Anita Draper
Catholic Herald staff

Lenten missions are in progress in parishes across the diocese as Catholics prepare themselves for Christ’s death and resurrection. In Rice Lake, clinical psychologist, author, speaker and radio and television personality Dr. Ray Guarendi was invited to speak for three nights, from Feb. 18-20, on topics related to parenting, marriage and the logic of being Catholic.

The mission began Sunday evening with a 5:30 p.m. Mass celebrated by Fr. Adam Laski, followed by a light dinner.

“You have a spectacular countryside,” Dr. Guarendi, known by his media name of Dr. Ray, said as he took the stage. On the drive over, “I saw nothing but lake after lake after lake.”

A self-described “shrink,” the Ohio psychologist said the question he hears more than any other is, “You got any kids?”

“I do,” he said. “I have 10.”

Joking about a parent’s vengeance – they embarrass you for the first 10 years when you are out in public, and then you get to embarrass them thereafter – he continued onto the No. 1 reason parents seek him out: discipline.

“What you are witnessing in American parenting today is unprecedented in human history,” something that has “radically altered” parenting from how it was for the older generation to what it is now, he asserted. The message coming from “the shrinks” is that parents are inadequate to the task of parenting.

Joking that if you lower your standards enough, you don’t have to do parenting at all, he made one of his main points: “You discipline because you love.”

If you don’t do it now, that child is going to get disciplined by the court system or some other authority in adulthood.

“Discipline without love may be harsh,” he said, “but love without discipline is child abuse.”

Our visceral reaction is that we don’t like undisciplined children. Despite that, the current thinking is that low self-esteem is the predominant problem when kids misbehave.

If you go online and type in “child” and “self-esteem” and hit search, there are more than 100 million options, Dr. Ray said. If you type in “child” and “humility,” the results are a fraction of that number.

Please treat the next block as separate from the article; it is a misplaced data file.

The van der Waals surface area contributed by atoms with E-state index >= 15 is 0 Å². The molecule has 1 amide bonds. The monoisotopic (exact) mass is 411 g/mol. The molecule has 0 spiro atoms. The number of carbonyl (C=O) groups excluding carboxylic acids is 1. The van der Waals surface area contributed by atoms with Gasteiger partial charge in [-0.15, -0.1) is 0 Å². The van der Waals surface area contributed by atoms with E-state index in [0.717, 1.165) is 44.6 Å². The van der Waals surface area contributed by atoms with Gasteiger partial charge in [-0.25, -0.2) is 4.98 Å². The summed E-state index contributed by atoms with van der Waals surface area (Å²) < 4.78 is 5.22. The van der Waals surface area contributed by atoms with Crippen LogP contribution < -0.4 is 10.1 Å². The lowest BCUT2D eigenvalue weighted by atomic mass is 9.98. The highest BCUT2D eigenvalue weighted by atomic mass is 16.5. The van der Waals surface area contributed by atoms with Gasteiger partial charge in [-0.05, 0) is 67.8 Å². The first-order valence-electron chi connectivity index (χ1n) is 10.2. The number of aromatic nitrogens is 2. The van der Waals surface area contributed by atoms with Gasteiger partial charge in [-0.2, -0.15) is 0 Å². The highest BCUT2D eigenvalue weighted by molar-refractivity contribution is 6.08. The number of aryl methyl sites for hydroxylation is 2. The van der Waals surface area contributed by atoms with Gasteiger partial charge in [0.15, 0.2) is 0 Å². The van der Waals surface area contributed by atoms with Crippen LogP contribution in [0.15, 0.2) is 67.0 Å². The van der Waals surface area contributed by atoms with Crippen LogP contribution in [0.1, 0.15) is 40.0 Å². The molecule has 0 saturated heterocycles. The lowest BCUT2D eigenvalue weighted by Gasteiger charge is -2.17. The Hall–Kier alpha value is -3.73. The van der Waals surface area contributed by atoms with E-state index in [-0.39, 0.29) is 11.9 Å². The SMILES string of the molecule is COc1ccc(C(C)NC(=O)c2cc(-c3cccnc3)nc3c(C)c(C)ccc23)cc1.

“When’s the last time you heard a secular expert talk about humility?” he asked.

Speaking about the revocation of privileges as discipline – parents control every aspect of their children’s lives, and they have the ability to take back privileges as they see fit – he spoke about his own family.

His kids are diverse – white, Hispanic, biracial and black – and all of them have risk factors due to poverty, substance abuse, behavioral problems or other issues. With Ohio’s current allowance of abortion up to the day of birth, at least one of them would not have been born, he said.

Children with risk factors have increased probability of poor outcomes, and they are prone to challenging behaviors. Despite that, “I would not consider any of my 10 children strong-willed,” he continued. Now, that is the No. 1 adjective used to describe children.

The phrase “difficult child,” he added, “is redundant.”

“I think there’s a simple explanation,” he said. “The strongest-willed of my 10 children is not stronger-willed than his mother.”

These days, more women are telling Dr. Ray that they are the ones establishing authority. His message to men is to protect their women.

Recalling his own father, a “barbarian” by today’s standards, he said that despite that, he knew his father “loved me desperately.”

“Most of you are very good at doing the love part, but this is the other love part,” he added.

Discussing the “perception of authority” as an important parental strategy, he talked about his twins. Twice the 4-year-olds were rejected by potential adoptive parents because they were so uncontrollable, particularly the boy, who was violent.

Putting him to bed for the first time – something no one had been able to do for years – Dr. Ray held him in bed for a few minutes, and let go, and then an older sibling assured the child that there was no escape from their father or bedtime. The perception of quiet, confident authority worked, he said, and the boy was asleep a minute later.

Moving onto his next point – that in this “microwave culture,” we have short attention spans and want immediate results – Dr. Ray said this has impacted our conduct and raising of kids.

He compared sinning and going to confession with raising kids and trying to change their habits. We may confess the same sin over and over for 15 years, and likewise children will make the same mistakes again and again.

Unfortunately, in our culture, we look at kids like, “What is wrong with you?” and then try quick fixes like dietary changes, for example, despite that studies don’t support them.

He also scoffed at the “idea pushed on him” in grad school that there are no differences between the sexes – research supports the differences – and encouraged parents to trust themselves.

“We’re so over-psychologized in this culture,” he commented. “It’s bad.”

Finally, he addressed a couple of concerns for parents of grown children. First, he acknowledged when young adult life goes poorly, the current standard response is to blame parents.

Several of his children had drug and alcohol issues from their birth mother – it was hard to raise them, and some of those problems persist now that they are grown. In response, he and his wife are resolved to let it go, and not to “tether their peace” to those outcomes.

Likewise, parents who raised their children in the faith are worried about them leaving Catholicism, which is the case with 85 percent of college kids.

“I would like to prove to you logically right now that your days of beating yourself up over this is over,” he said. “Our Lord himself couldn’t get most people to follow him.”

“Let it go,” he advised. “You’re there to pray for them. You’re there to love them.”

Dr. Ray Guarendi, shown here in a media photo, spoke for three nights as part of the Lenten mission at St. Joseph, Rice Lake. (